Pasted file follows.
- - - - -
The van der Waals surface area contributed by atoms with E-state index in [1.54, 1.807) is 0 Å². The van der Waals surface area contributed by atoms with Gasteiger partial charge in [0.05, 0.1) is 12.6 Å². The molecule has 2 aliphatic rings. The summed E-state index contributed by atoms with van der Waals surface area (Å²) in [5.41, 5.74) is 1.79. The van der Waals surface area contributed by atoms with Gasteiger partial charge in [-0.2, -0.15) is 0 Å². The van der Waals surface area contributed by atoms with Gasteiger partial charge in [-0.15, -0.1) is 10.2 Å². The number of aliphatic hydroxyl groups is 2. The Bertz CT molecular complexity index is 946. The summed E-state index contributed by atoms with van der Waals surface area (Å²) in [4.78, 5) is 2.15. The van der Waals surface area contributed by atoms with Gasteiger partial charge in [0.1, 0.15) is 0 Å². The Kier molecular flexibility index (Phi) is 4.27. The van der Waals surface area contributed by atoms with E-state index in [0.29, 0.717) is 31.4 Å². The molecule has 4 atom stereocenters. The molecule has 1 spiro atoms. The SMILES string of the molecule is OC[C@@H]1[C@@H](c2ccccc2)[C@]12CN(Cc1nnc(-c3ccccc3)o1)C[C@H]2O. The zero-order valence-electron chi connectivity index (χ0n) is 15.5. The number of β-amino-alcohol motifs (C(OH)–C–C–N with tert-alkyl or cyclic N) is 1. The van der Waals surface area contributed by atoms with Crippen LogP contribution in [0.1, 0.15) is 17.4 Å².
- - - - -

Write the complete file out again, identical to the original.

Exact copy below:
The van der Waals surface area contributed by atoms with E-state index in [1.54, 1.807) is 0 Å². The van der Waals surface area contributed by atoms with Gasteiger partial charge in [0.05, 0.1) is 12.6 Å². The molecule has 2 aliphatic rings. The summed E-state index contributed by atoms with van der Waals surface area (Å²) in [5.41, 5.74) is 1.79. The van der Waals surface area contributed by atoms with Gasteiger partial charge in [-0.2, -0.15) is 0 Å². The van der Waals surface area contributed by atoms with Gasteiger partial charge in [-0.15, -0.1) is 10.2 Å². The number of aliphatic hydroxyl groups is 2. The Bertz CT molecular complexity index is 946. The summed E-state index contributed by atoms with van der Waals surface area (Å²) in [4.78, 5) is 2.15. The van der Waals surface area contributed by atoms with Gasteiger partial charge in [0.1, 0.15) is 0 Å². The Kier molecular flexibility index (Phi) is 4.27. The van der Waals surface area contributed by atoms with E-state index in [0.29, 0.717) is 31.4 Å². The molecule has 4 atom stereocenters. The molecule has 1 spiro atoms. The SMILES string of the molecule is OC[C@@H]1[C@@H](c2ccccc2)[C@]12CN(Cc1nnc(-c3ccccc3)o1)C[C@H]2O. The zero-order valence-electron chi connectivity index (χ0n) is 15.5. The number of β-amino-alcohol motifs (C(OH)–C–C–N with tert-alkyl or cyclic N) is 1. The van der Waals surface area contributed by atoms with Crippen LogP contribution in [0.1, 0.15) is 17.4 Å².